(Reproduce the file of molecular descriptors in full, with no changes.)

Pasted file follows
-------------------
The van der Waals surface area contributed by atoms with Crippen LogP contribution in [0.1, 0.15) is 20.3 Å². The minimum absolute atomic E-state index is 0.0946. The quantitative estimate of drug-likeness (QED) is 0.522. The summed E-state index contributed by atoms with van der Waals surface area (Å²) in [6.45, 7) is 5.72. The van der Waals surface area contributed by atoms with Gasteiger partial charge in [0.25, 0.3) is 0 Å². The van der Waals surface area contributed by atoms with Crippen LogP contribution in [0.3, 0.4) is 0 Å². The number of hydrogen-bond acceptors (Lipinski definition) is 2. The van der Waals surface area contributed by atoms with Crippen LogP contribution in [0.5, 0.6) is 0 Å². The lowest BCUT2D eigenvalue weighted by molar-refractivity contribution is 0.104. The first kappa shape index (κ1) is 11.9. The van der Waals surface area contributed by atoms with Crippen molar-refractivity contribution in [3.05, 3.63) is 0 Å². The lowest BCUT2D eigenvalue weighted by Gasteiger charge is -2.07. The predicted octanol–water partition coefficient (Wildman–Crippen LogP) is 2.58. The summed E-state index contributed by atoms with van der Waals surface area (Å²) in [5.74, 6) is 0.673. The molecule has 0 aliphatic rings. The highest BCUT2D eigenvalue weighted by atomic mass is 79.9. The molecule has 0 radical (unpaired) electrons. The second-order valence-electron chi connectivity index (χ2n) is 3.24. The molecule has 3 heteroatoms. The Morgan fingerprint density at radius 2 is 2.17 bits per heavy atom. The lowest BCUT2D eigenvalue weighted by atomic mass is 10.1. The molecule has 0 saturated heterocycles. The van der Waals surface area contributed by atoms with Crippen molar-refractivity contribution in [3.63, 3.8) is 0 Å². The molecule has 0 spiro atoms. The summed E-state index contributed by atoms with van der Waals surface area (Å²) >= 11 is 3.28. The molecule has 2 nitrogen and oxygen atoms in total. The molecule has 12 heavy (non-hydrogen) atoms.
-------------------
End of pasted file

The van der Waals surface area contributed by atoms with Crippen LogP contribution in [0.1, 0.15) is 20.3 Å². The minimum absolute atomic E-state index is 0.0946. The quantitative estimate of drug-likeness (QED) is 0.522. The summed E-state index contributed by atoms with van der Waals surface area (Å²) in [6.45, 7) is 5.72. The van der Waals surface area contributed by atoms with Gasteiger partial charge in [0.25, 0.3) is 0 Å². The van der Waals surface area contributed by atoms with Crippen LogP contribution in [0.3, 0.4) is 0 Å². The number of hydrogen-bond acceptors (Lipinski definition) is 2. The van der Waals surface area contributed by atoms with Crippen LogP contribution in [0.5, 0.6) is 0 Å². The lowest BCUT2D eigenvalue weighted by molar-refractivity contribution is 0.104. The first kappa shape index (κ1) is 11.9. The van der Waals surface area contributed by atoms with Crippen molar-refractivity contribution in [3.05, 3.63) is 0 Å². The lowest BCUT2D eigenvalue weighted by Gasteiger charge is -2.07. The predicted octanol–water partition coefficient (Wildman–Crippen LogP) is 2.58. The summed E-state index contributed by atoms with van der Waals surface area (Å²) in [5.74, 6) is 0.673. The molecule has 0 aliphatic rings. The highest BCUT2D eigenvalue weighted by atomic mass is 79.9. The molecule has 0 radical (unpaired) electrons. The second-order valence-electron chi connectivity index (χ2n) is 3.24. The molecule has 3 heteroatoms. The Morgan fingerprint density at radius 2 is 2.17 bits per heavy atom. The lowest BCUT2D eigenvalue weighted by atomic mass is 10.1. The molecule has 0 saturated heterocycles. The van der Waals surface area contributed by atoms with Crippen molar-refractivity contribution in [3.63, 3.8) is 0 Å². The molecule has 0 spiro atoms. The summed E-state index contributed by atoms with van der Waals surface area (Å²) >= 11 is 3.28. The molecule has 2 nitrogen and oxygen atoms in total. The molecule has 12 heavy (non-hydrogen) atoms.